When I returned to the SEC a year ago January, my first priority was to create a new structure and culture. After all, it is critical for the SEC to be as dynamic as the changing markets which we regulate. So we brought in new senior leadership across the board. We are breaking down the silos that inhibit communication and effective oversight of dynamic markets.

We are investing both in much-needed IT upgrades and in human capital. We hired academics and industry professionals who are bringing unique perspectives and insights to the agency. We created a new Division of Risk, Strategy, and Financial Innovation to identify new trends and emerging risks in the financial markets. And we’re investing in training, working to keep our staff current as the markets become faster and more sophisticated.

Improving the performance of our Enforcement Division became a top priority. Enforcement has just finished a top-to-bottom reorganization that put talented staff back on the front lines and created new specialized units to deal with areas demanding particularly sophisticated approaches. One such unit, the Structured and New Products Unit, focuses on financial innovations and related abuses.

Another new unit—which may be of particular interest—focuses on enforcement of the Foreign Corrupt Practices Act. Corrupt business practices hurt companies, developing markets and ultimately investors. Companies and executives that adhere to anti-bribery laws should not be outmaneuvered by those seeking unfair advantage through bribery and deceit. Just two days ago, the Department of Justice and the SEC reached a $365 million settlement with Italian and Dutch companies which together funneled more than $180 million in bribes to Nigerian government officials.

The SEC and Justice Department are sending a clear message that those who engage in corrupt activities face a strong and united front around the world.

In addition, the Enforcement Division created the Office of Market Intelligence that will use a new electronic management system to coordinate and respond to the multitude of tips and complaints that we receive each year.

At the same time we were reorganizing internally, we set out on an ambitious rule-making agenda. The SEC has a three-pronged mission: protecting investors; maintaining fair, orderly and efficient markets; and facilitating capital formation. Obviously, each of these mandates is intertwined with the others—investors are better protected when markets are fair and orderly; markets are more orderly and efficient when investors have access to honest brokers and accurate information; and capital formation is more efficient when markets are functioning smoothly and investors are confident.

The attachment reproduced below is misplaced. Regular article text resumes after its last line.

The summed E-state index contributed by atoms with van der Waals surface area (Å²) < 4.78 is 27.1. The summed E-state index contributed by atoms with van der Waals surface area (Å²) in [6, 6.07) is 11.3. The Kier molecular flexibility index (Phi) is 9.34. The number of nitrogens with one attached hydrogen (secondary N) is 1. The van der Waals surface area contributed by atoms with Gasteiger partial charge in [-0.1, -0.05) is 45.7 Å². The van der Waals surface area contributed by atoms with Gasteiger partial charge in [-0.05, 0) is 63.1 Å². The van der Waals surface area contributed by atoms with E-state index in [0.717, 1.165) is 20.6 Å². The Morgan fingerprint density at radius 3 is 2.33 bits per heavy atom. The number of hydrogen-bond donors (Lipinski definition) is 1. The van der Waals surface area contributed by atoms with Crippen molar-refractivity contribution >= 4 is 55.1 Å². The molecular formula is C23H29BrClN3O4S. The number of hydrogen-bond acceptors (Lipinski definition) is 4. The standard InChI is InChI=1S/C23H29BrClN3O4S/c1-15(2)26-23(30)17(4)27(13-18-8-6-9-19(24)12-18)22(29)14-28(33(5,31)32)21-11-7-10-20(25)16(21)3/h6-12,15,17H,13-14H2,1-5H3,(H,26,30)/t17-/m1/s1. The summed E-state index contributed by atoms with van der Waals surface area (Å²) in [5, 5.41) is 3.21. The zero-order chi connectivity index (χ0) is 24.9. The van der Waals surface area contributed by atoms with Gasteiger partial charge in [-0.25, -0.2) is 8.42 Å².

But if there were to be a conflict between, for example, investor protection and efficient markets, the debate would be settled by asking the question I have posted on the door to my office: “How does it help investors?” And so, investors are the focus of our agenda.


One of the fundamental requirements for rational investing and efficient capital formation is the availability of high quality information. One of our core functions is collecting and making publicly available financial and other relevant information from public companies. Although this is one of the functions that the SEC has been performing for 76 years, we believe we can still do it better.

So, we are reevaluating all of our corporate filing forms and disclosure requirements, asking ourselves whether the information that is being sought is still relevant, or whether another type of information or a different form of presentation would be more meaningful to investors and to the markets.

Already, our staff is reviewing existing disclosure requirements that have not been updated recently. They are reviewing recommendations made by previous advisory committees such as CIFiR, by academics and by other experts. And they are asking individuals who review disclosures day-in and day-out what rule changes they think would elicit better information.